Swarm intelligence can help retailers better understand consumers and thus better target those responsible for loss. However, one must always remember immersive technologies; a seamless commerce experience is paramount with minimal gap between inspiration and purchase
as the key to a success retail business.

The 3R of retail: The various changes in the retail segment as a result of using new technologies and its adoption by consumers as well by retailers is known as Digital Transformation and has an impact in 3R of retail.  3R refers to reimagining customer experience, re engineering business efficiency and reducing risk.

·         Re-imagining customer experience includes using knowledge-based sophisticated analytics and artificial Intelligence.

·         Re-engineering key operational retail processes ensures increase in business efficiency, such as planning, merchandising and supply chain management, as well as channel operations.

·         Reducing risks through advanced security as well as disaster recovery solutions is the way forward.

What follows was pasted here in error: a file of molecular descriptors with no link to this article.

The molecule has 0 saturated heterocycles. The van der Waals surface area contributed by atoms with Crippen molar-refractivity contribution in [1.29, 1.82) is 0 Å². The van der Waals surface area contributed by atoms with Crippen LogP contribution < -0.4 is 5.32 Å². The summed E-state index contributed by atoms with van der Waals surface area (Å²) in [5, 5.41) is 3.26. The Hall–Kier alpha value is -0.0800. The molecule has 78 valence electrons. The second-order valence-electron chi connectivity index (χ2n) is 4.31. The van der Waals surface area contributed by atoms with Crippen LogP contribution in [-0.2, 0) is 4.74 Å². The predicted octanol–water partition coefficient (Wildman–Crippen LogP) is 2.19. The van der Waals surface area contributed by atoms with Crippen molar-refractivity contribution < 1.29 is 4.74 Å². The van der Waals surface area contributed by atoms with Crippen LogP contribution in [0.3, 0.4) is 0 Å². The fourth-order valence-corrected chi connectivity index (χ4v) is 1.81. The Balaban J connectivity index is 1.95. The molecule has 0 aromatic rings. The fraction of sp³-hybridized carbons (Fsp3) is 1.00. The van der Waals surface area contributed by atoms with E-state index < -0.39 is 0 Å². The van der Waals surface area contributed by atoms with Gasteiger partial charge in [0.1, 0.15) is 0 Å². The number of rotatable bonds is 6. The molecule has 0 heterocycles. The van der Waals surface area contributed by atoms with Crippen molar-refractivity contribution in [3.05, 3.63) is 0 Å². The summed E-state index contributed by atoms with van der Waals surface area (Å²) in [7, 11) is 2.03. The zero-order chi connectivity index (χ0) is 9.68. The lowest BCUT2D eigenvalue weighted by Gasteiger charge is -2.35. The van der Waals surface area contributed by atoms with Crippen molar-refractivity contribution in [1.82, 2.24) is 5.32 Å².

Retailers ideally like to keep customer experience as differentiator and always try to redefine customer journey to improve experience. Using different technologies to aid the process does make it seamless and personalised. The new age technologies also have a direct implication in improving the security at the store level. The automation of business processes and usage of data analytics across business process can help improve business efficiency as well reduce the risk. Overall, it looks like exciting times are just around the corner for the retail segment, while managing business better and in a more secure format.

The article has been authored by Gunendra Patil, Vice President: Retail, Travel & Entertainment Industry at Happiest Minds Technologies.




Publish Date
Not Sponsored
Live: People Reading Now